Public Papers - 1992
Remarks and an Exchange With Reporters on Family Leave Legislation
The President. One of the things we're going to be talking about here today is family leave. I am very proud of what we have already accomplished for families. We all know the issues on that. We have a child care plan that puts the power in the hands of families and parents, not bureaucrats. We let the family choose their child care and not the Government. We should provide an equally flexible approach to family and medical leave.
I favor family and medical leave, always have. But the real question is how do we achieve that goal? Now the Democrats are sending me a bill. It's been timed for politics. They've been sitting on it for a whole year. It takes one different -- approach different from ours.
Unfortunately, they and my opponent believe in a Government-dictated mandate that increases costs and loses jobs. Every Governor that comes in here says, ``Please don't create more mandates.'' But now they're sending me a mandated program.
Our alternative is to provide a family-oriented solution in the form of a tax credit for small and medium-sized businesses. Our approach both encourages companies to adopt family leave policies and gives them the flexibility to target the specific needs of their employees.
My tax credit approach, and we have it in a bill, has another great big advantage. The Democrat bill covers only businesses with more than 50 employees, leaving out the millions of employees of small firms, those the least likely to get leave. Our solution would provide an incentive to all small and medium-sized companies to provide this important benefit. So, in fact, I think our approach has a broader coverage and includes those most in need.
So I would like to suggest if people are really interested in getting family leave done, and I am, that the Democratic leadership go to work on this. It can be done very, very quickly, and it will not cause a loss of jobs, something that concerns me very much in this small-business arena. We're trying to help small business, not mandate them so that, whether they want to or not, they have to lay people off.
So I would like to see immediate action on this. There's an awful lot of politics at play here. But here's an approach that for those that want family leave can do it; those who are opposed to mandates, as I am and many, many other people are across this country, they can support this very nicely.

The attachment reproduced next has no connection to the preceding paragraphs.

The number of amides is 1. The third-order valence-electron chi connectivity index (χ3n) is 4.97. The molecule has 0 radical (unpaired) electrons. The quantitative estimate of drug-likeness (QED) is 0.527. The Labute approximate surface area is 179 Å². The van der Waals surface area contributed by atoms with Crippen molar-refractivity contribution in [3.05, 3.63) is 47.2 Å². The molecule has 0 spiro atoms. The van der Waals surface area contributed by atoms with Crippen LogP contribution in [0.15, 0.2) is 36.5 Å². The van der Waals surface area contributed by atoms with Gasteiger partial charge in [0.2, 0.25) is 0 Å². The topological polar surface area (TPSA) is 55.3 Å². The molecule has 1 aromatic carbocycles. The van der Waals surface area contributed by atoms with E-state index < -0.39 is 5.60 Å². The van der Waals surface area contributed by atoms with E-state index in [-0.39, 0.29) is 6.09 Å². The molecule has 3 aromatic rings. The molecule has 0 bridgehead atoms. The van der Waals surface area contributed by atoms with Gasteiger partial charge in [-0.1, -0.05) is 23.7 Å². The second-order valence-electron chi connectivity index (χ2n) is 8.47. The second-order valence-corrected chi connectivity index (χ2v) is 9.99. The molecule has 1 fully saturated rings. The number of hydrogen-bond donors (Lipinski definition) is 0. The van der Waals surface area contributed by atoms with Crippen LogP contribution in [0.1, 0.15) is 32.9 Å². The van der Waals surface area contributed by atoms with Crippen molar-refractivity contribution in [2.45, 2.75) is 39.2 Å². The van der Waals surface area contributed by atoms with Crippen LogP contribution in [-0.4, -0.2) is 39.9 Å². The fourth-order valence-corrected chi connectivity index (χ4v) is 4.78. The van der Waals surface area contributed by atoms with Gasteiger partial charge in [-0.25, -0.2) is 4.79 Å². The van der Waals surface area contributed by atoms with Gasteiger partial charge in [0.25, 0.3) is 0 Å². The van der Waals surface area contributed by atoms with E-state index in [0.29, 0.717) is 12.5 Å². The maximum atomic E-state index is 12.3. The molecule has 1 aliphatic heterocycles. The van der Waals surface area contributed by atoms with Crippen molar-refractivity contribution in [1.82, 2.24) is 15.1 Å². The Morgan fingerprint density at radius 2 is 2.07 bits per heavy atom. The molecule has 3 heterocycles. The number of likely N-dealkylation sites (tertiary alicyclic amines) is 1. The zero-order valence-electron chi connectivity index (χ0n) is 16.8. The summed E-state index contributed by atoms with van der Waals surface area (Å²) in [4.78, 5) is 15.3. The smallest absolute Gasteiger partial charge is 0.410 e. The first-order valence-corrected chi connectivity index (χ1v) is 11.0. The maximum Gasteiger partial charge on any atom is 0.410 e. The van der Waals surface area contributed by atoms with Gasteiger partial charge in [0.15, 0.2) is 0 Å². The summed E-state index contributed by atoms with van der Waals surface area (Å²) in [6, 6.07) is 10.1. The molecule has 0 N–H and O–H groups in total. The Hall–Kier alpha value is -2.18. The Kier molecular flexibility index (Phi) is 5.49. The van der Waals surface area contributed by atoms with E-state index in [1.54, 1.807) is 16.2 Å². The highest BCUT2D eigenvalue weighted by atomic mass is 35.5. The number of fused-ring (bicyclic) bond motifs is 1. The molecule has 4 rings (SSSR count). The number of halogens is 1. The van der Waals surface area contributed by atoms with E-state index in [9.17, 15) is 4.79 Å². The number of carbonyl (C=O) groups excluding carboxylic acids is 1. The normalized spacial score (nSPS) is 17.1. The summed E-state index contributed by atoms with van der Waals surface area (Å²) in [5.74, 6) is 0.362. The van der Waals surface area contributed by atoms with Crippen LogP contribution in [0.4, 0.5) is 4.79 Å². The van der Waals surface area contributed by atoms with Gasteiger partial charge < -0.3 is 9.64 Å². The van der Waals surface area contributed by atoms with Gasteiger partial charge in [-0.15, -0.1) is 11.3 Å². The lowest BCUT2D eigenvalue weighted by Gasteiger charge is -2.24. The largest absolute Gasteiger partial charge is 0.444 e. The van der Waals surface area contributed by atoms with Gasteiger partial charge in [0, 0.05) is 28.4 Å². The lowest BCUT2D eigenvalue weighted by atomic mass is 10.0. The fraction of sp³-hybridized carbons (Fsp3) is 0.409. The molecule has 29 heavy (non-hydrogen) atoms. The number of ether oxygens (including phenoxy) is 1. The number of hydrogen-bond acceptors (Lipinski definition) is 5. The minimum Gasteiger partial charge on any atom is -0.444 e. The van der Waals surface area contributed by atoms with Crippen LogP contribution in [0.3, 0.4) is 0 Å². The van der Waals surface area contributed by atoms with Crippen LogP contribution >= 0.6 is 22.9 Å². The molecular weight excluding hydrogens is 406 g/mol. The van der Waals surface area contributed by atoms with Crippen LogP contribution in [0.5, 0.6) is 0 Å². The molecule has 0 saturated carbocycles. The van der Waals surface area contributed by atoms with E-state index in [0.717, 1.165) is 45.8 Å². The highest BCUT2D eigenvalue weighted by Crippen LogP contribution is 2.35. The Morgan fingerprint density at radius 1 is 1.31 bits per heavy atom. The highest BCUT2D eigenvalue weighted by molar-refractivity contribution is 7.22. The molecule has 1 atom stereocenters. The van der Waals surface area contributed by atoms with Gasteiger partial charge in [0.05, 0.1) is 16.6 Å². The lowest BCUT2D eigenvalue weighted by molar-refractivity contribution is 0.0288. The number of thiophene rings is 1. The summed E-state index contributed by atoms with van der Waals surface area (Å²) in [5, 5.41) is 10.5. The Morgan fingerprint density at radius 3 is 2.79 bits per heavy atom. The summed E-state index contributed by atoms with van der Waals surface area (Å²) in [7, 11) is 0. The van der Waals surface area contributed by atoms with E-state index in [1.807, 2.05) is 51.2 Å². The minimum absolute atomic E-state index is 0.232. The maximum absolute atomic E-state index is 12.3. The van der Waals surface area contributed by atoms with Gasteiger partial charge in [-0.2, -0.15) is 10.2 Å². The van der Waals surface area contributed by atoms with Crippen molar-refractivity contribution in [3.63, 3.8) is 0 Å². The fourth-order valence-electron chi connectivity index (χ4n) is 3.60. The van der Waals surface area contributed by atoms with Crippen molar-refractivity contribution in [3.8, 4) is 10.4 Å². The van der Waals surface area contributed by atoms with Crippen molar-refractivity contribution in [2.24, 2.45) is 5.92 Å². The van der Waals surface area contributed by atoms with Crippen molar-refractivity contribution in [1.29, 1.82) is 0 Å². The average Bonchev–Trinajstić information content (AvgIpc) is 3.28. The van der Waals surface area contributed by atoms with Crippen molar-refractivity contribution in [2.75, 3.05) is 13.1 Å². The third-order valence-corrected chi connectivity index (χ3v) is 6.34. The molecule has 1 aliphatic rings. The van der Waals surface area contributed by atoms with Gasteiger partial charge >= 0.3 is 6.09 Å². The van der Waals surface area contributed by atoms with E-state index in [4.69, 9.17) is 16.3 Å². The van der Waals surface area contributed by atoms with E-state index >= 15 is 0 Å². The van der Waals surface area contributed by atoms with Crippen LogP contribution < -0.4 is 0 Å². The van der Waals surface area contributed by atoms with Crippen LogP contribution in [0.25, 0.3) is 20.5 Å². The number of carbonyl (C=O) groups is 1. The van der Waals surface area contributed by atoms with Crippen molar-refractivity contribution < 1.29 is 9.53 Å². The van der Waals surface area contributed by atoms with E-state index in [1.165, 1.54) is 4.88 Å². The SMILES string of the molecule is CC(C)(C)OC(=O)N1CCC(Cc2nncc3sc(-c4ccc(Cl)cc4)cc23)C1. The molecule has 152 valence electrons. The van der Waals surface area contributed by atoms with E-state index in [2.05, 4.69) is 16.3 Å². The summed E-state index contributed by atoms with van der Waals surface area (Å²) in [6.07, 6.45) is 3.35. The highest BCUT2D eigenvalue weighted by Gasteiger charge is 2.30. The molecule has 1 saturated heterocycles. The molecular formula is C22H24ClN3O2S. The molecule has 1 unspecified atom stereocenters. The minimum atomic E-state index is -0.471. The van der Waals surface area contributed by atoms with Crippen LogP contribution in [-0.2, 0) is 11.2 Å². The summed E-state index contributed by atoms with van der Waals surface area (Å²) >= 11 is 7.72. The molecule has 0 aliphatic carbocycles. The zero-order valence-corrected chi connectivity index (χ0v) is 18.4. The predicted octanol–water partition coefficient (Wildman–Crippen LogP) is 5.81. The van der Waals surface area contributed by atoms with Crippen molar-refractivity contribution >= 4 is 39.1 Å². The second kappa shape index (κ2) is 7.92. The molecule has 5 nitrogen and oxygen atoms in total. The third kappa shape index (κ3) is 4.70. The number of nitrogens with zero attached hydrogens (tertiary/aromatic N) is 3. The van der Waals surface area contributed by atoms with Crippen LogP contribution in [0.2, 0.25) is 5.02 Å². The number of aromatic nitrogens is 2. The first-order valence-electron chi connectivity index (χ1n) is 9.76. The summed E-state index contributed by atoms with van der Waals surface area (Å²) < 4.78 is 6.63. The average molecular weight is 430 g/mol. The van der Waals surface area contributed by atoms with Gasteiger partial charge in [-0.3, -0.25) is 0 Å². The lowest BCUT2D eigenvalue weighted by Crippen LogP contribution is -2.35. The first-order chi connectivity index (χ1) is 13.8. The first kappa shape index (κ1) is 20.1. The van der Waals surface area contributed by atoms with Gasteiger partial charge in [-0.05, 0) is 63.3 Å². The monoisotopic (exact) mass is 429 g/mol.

So that's where we'd like -- --
Q. Mr. President, do you know how much it would cost and how would you pay for it?
The President. Well, we're going to be discussing that with the leaders. There are some billion that OMB knows about where we can allocate to this. But that has to all be negotiated out, depending on the size of it and all.
Q. So you are going to veto the bill?
The President. Well, I've sent a veto signal for a long, long time on this. It's just odd that now, after a year up there, it shows up down here 2 weeks before the adjournment of this session. I find that very peculiar and highly political.
So I'll stay with my past position here. If there's some last minute compromise that can be worked out on existing legislation, fine. I don't see it. Our people, Nick Calio and all, have been struggling very had to try to get something done on family leave that is not a mandate. And therein lies the key.
Q. You didn't offer this bill the last time you vetoed family leave.
The President. Well, we've been trying to work with the Congress to try to get something done. Now here's a clean approach that those who really want family leave should take a look at.
Thank you. Hey, listen, I've got to go to work here. Thank you all very much.
Q. Are you going to be in Lansing on Tuesday?
The President. I don't know where I'm going to be Tuesday. That's a long way away.
Note: The President spoke at 8:15 a.m. in the Cabinet Room at the White House prior to a meeting with Republican congressional leaders. In his remarks, he referred to Nicholas E. Calio, Assistant to the President for Legislative Affairs.